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Stem cell research vetoed
Catering to the "pro-life" fanatics

By Elizabeth Schulte | July 28, 2006 | Page 2

COULD THE Bush White House have gone too far--even by its standards? White House press secretary Terry Snow had to take back a statement he made last week on the occasion of Bush's veto of legislation that would have allowed federal funding for embryonic stem cell research.

"The president believes strongly that for the purpose of research it's inappropriate for the federal government to finance something that many people consider murder," Snow told reporters July 19. "He's one of them." Snow back-peddled on July 24, explaining that Bush evidently wouldn't have put it that way. He would have said "destruction of human life"--not "murder."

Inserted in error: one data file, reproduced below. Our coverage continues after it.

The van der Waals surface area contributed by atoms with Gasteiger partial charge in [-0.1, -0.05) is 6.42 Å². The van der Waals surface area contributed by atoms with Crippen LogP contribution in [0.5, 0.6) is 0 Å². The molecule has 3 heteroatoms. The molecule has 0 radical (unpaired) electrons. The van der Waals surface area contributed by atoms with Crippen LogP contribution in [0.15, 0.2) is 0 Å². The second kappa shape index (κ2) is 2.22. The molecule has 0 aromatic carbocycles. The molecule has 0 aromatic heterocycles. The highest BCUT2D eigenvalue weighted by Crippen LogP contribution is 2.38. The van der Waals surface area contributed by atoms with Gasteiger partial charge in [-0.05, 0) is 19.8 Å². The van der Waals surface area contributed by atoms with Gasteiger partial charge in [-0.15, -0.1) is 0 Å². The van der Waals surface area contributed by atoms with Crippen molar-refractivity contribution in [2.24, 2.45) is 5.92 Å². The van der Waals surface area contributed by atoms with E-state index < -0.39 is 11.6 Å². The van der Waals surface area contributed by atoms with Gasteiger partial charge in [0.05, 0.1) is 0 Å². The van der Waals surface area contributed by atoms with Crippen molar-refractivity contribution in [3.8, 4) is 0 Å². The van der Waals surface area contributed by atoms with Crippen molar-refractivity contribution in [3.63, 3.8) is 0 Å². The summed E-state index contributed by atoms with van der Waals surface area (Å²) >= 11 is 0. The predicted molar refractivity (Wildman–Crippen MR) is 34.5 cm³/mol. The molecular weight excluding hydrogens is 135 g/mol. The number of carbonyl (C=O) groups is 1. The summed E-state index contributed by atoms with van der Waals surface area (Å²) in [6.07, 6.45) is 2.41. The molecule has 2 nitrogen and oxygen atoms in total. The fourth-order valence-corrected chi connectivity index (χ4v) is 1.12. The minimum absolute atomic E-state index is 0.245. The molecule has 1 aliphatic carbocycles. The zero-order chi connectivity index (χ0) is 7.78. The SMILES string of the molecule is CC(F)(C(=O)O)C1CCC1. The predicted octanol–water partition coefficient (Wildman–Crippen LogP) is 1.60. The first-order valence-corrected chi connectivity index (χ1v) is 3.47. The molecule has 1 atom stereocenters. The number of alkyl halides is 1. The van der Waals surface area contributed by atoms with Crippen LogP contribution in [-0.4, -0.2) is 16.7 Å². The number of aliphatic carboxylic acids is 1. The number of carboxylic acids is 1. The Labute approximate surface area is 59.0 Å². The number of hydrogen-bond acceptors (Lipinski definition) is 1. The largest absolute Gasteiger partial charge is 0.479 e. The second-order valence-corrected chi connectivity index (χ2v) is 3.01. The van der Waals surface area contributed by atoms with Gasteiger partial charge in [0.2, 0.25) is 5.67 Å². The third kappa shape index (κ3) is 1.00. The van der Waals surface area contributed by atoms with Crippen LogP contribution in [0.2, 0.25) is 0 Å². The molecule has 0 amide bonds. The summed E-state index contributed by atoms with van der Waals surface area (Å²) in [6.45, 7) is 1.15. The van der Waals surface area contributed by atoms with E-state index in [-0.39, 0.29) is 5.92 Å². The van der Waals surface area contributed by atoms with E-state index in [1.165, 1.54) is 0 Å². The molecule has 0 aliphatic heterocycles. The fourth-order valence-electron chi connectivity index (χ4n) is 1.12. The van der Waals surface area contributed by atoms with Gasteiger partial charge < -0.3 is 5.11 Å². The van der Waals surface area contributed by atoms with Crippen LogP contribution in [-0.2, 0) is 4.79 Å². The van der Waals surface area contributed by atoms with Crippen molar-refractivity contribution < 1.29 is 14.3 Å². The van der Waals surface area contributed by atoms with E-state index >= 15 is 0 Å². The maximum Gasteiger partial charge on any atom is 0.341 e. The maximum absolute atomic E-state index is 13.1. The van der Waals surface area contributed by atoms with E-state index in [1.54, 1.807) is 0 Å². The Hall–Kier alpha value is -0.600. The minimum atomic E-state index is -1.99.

During hearings on the bill, Republican Neanderthals used similarly anti-science, "pro-life" arguments to try to win points from their Christian right constituents.

"Since that little embryo doesn't have a pair of eyes and a hair color, doesn't have a name, it's very easy to dismiss this entity as insignificant," said Sen. Rick Santorum (R-Pa.). "So we just kind of claim that there is a cloud as to what this is, and that allows us then to destroy that life and use it for our purposes."

The bill that passed both the Senate and House would have allowed funding for research on stem cells obtained from discarded embryos--research that has the potential of finding treatments for diabetes; Parkinson's, Alzheimer's and Lou Gehrig's diseases; multiple sclerosis; cancer; and neurological and spinal-cord injuries.

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